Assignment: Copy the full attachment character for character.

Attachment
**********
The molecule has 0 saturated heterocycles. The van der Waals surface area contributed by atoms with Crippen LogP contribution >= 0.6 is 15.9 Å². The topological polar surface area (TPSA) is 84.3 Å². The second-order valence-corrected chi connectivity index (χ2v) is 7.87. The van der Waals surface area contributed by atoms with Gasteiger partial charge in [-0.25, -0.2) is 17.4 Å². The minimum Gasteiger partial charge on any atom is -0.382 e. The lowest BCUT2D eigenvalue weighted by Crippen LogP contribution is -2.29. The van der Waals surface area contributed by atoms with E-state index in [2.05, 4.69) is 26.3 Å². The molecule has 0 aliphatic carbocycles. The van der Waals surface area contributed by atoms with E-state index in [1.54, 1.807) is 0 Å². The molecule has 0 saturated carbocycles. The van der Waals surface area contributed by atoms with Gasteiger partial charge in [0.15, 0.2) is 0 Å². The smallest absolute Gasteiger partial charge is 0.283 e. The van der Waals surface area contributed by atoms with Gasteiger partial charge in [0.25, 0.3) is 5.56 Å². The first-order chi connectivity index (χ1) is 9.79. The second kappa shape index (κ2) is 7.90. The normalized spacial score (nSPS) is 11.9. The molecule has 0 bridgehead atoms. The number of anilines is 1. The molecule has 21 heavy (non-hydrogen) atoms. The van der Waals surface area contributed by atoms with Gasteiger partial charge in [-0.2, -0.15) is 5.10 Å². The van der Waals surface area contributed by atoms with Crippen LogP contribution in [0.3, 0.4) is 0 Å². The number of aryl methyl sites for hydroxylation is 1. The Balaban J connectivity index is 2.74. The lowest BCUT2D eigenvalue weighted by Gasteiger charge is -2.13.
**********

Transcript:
The molecule has 0 saturated heterocycles. The van der Waals surface area contributed by atoms with Crippen LogP contribution >= 0.6 is 15.9 Å². The topological polar surface area (TPSA) is 84.3 Å². The second-order valence-corrected chi connectivity index (χ2v) is 7.87. The van der Waals surface area contributed by atoms with Gasteiger partial charge in [-0.25, -0.2) is 17.4 Å². The minimum Gasteiger partial charge on any atom is -0.382 e. The lowest BCUT2D eigenvalue weighted by Crippen LogP contribution is -2.29. The van der Waals surface area contributed by atoms with E-state index in [2.05, 4.69) is 26.3 Å². The molecule has 0 aliphatic carbocycles. The van der Waals surface area contributed by atoms with E-state index in [1.54, 1.807) is 0 Å². The molecule has 0 saturated carbocycles. The van der Waals surface area contributed by atoms with Gasteiger partial charge in [0.15, 0.2) is 0 Å². The smallest absolute Gasteiger partial charge is 0.283 e. The van der Waals surface area contributed by atoms with Gasteiger partial charge in [0.25, 0.3) is 5.56 Å². The first-order chi connectivity index (χ1) is 9.79. The second kappa shape index (κ2) is 7.90. The normalized spacial score (nSPS) is 11.9. The molecule has 0 bridgehead atoms. The number of anilines is 1. The molecule has 21 heavy (non-hydrogen) atoms. The van der Waals surface area contributed by atoms with Gasteiger partial charge in [-0.2, -0.15) is 5.10 Å². The van der Waals surface area contributed by atoms with Crippen LogP contribution in [0.3, 0.4) is 0 Å². The number of aryl methyl sites for hydroxylation is 1. The Balaban J connectivity index is 2.74. The lowest BCUT2D eigenvalue weighted by Gasteiger charge is -2.13.